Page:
The dosage unit and the filling must be made of a suitable material in relation to the fluid and the environment, in which it is supposed to work. The dosage unit may be made of plastic, rubber or a likewise flexible material or of a non-flexible material (e.g. plastic, metal, ceramics).

When the dosage unit is made of a flexible material, the cleaning of the dosage unit can be carried out by periodically increasing the pressure on the fluid, so that the dosage unit gives way at the narrowest point, thus increasing the sectional area and allowing impurities to be flushed out. When the dosage unit is made from a non-flexible material, a mechanical device must similarly be included in the design to allow an increase of the sectional area of the venturi tube of the dosage unit and thus to allow flushing.

In combination with a periodic increase of pressure in the fluid, the forward flushing of the dosage unit can take place by adding cleaning additives to the fluid.

Furthermore, the cleaning may take place by periodically adding gasses under pressure to the fluid, so that a mechanical cleaning of the filling of the dosage unit is obtained as well.

The cleaning may be further improved by a mechanical actuation of the dosage unit during the periodic forward flushing by mechanical manipulation of the outside of the dosage unit.

By means of this invention, the dosage of fluid may be determined very accurately, even at very low pressure drops (down to say 0.1 bar), over the venturi tube of the dosage unit.

In order to minimise/avoid the formation of drops when the fluid leaves the venturi tube of the dosage unit, it is important that the filling extends past the outlet end of the dosage unit and is in contact with another surface or fluid. Hereby, the fluid can seep out through the filling without creating drops.

Also, it is an advantage—but not mandatory—that the dosage unit, after the venturi tube, ends in an oblique cut off. This results in a decrease of the adherence of the fluid. In the same way, easy passage of the fluid can be enhanced by letting the filling be cut off in an oblique angle at the inlet side. In this way, any air/gas bubbles in the fluid will be more easily broken and be allowed to pass through. Another way to break any air/gas bubbles is to let some of the fibres project into the feeding pipe of the dosage unit in order to puncture the air bubbles and thereby allow passage.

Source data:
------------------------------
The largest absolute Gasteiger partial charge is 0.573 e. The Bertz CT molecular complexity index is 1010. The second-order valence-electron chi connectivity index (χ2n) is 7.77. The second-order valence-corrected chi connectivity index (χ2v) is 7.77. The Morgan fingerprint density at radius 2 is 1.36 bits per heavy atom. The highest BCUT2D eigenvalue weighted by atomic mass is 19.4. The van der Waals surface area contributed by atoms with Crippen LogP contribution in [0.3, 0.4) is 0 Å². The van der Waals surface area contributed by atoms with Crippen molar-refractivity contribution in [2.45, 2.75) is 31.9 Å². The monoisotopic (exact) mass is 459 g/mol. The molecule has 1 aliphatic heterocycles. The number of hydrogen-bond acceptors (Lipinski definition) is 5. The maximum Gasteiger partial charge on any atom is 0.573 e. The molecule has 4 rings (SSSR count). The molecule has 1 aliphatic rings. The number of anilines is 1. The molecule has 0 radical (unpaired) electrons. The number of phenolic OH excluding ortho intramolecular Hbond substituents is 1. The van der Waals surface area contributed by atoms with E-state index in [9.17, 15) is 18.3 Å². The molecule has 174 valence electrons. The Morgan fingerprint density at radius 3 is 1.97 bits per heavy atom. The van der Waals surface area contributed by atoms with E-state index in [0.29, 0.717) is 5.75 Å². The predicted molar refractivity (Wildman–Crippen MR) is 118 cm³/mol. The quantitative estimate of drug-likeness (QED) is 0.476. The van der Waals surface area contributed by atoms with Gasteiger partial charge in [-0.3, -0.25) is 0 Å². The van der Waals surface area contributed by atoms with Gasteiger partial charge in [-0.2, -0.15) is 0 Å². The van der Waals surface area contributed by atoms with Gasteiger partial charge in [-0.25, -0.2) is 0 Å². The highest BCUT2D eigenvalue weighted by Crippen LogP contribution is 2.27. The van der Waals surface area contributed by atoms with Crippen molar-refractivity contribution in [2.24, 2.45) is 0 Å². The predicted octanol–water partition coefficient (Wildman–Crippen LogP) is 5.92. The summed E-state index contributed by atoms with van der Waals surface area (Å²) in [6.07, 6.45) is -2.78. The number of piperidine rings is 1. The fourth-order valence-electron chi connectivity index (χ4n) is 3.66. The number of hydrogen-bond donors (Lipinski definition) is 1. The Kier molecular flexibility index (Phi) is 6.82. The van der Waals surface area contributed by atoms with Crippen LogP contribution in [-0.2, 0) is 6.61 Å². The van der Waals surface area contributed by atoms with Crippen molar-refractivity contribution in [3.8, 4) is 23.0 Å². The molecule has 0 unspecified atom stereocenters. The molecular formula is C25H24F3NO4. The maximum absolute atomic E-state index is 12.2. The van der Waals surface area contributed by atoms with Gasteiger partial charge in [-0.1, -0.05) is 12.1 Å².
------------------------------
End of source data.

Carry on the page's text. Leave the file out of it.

The filling will typically be non-organic fibres. The diameter of the fibres will vary from case to case but will typically be between 0.006-0.5 mm. The filling may be of any material that will add characteristics to or influence the fluid flowing through it. In this way, a controlled degrading/dissolving of the filling may be interesting, if the fluid is to be added to a chemical substance, of which the filling is made. An example of this is the discharge of fertilizer into water when the dosage unit is used for agricultural purposes. The fertilizer may be delivered in solid form such as pills or in fibres that are placed in the dosage units as a filling. As the fertilizer is dissolving, the sectional area of the dosage unit and thus the quantity of water delivered is increased, which can be adapted for the ever increasing need for water of the plants getting still bigger. In the same way the filling may be made of a material that affects the fluid thermically and/or chemically. Examples of this can be thermically heated filling for heating of the fluid, chemical restriction of, e.g., pesticides by means of carbon fibres.

The filling may for example consist of round fibres with more or less smooth surfaces. The smaller the diameter, and the rougher the surface of the fibre, the bigger the friction. A typical polyester or polypropylene fibre that comes with different surface roughness may be a preferred fibre.

The filling may be made of more than one material having different dimensions. In this way a core of the filling could consist of a thermally heated fibre, whilst the fibres in the venturi tube contains silver ions to be released slowly to the fluid.

The device or method will typically be used for dosage in the range of 1-5000 ml per hour. In the low end of the dosage spectrum, the dosage method will have many advantages compared to other solutions.

The device for small quantities (10-500 ml/hour) will typically be 30 mm long and 6 mm in outer diameter. For larger quantities (500-1000 ml/hour), the size will typically be 40 mm long and 8 mm in outer diameter. For large quantities, the size will typically be 60 mm long and 10 mm in outer diameter. The sectional area of the venturi tube of the above mentioned dosage units will typically be between 0.75 and 20 mm2. Of course, these dimensions are only intended as a guide, as considerations regarding the fitting in of the dosage unit and choice of material can make the dosage units bigger or smaller.

BRIEF DESCRIPTION OF THE DRAWINGS

FIG. 1 presents a dosage unit with a cross section showing the conical shape